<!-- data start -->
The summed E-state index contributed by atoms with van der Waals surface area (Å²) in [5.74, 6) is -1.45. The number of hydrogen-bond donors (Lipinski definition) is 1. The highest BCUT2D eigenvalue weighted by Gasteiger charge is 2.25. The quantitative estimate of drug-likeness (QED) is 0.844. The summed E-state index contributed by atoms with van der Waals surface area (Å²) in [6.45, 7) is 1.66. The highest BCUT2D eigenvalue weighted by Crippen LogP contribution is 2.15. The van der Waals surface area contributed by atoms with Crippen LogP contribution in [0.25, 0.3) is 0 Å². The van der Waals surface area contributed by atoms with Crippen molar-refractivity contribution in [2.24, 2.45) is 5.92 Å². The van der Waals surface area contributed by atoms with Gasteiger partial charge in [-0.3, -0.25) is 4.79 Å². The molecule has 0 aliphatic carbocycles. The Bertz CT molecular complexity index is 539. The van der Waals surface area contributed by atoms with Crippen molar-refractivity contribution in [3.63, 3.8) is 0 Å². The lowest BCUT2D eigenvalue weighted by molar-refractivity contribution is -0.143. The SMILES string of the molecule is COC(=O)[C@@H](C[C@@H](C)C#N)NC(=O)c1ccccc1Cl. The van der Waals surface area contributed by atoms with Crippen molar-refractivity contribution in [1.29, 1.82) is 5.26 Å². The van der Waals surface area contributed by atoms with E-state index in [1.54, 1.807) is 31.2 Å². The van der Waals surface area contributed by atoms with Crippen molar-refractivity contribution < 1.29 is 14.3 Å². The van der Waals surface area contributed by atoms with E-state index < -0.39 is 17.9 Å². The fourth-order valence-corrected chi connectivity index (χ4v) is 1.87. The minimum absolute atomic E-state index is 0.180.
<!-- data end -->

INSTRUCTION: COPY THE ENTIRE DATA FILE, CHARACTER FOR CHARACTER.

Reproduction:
The summed E-state index contributed by atoms with van der Waals surface area (Å²) in [5.74, 6) is -1.45. The number of hydrogen-bond donors (Lipinski definition) is 1. The highest BCUT2D eigenvalue weighted by Gasteiger charge is 2.25. The quantitative estimate of drug-likeness (QED) is 0.844. The summed E-state index contributed by atoms with van der Waals surface area (Å²) in [6.45, 7) is 1.66. The highest BCUT2D eigenvalue weighted by Crippen LogP contribution is 2.15. The van der Waals surface area contributed by atoms with Crippen LogP contribution in [0.25, 0.3) is 0 Å². The van der Waals surface area contributed by atoms with Crippen molar-refractivity contribution in [2.24, 2.45) is 5.92 Å². The van der Waals surface area contributed by atoms with Gasteiger partial charge in [-0.3, -0.25) is 4.79 Å². The molecule has 0 aliphatic carbocycles. The Bertz CT molecular complexity index is 539. The van der Waals surface area contributed by atoms with Crippen molar-refractivity contribution in [3.63, 3.8) is 0 Å². The lowest BCUT2D eigenvalue weighted by molar-refractivity contribution is -0.143. The SMILES string of the molecule is COC(=O)[C@@H](C[C@@H](C)C#N)NC(=O)c1ccccc1Cl. The van der Waals surface area contributed by atoms with Crippen molar-refractivity contribution in [1.29, 1.82) is 5.26 Å². The van der Waals surface area contributed by atoms with E-state index in [1.54, 1.807) is 31.2 Å². The van der Waals surface area contributed by atoms with Crippen molar-refractivity contribution < 1.29 is 14.3 Å². The van der Waals surface area contributed by atoms with E-state index < -0.39 is 17.9 Å². The fourth-order valence-corrected chi connectivity index (χ4v) is 1.87. The minimum absolute atomic E-state index is 0.180.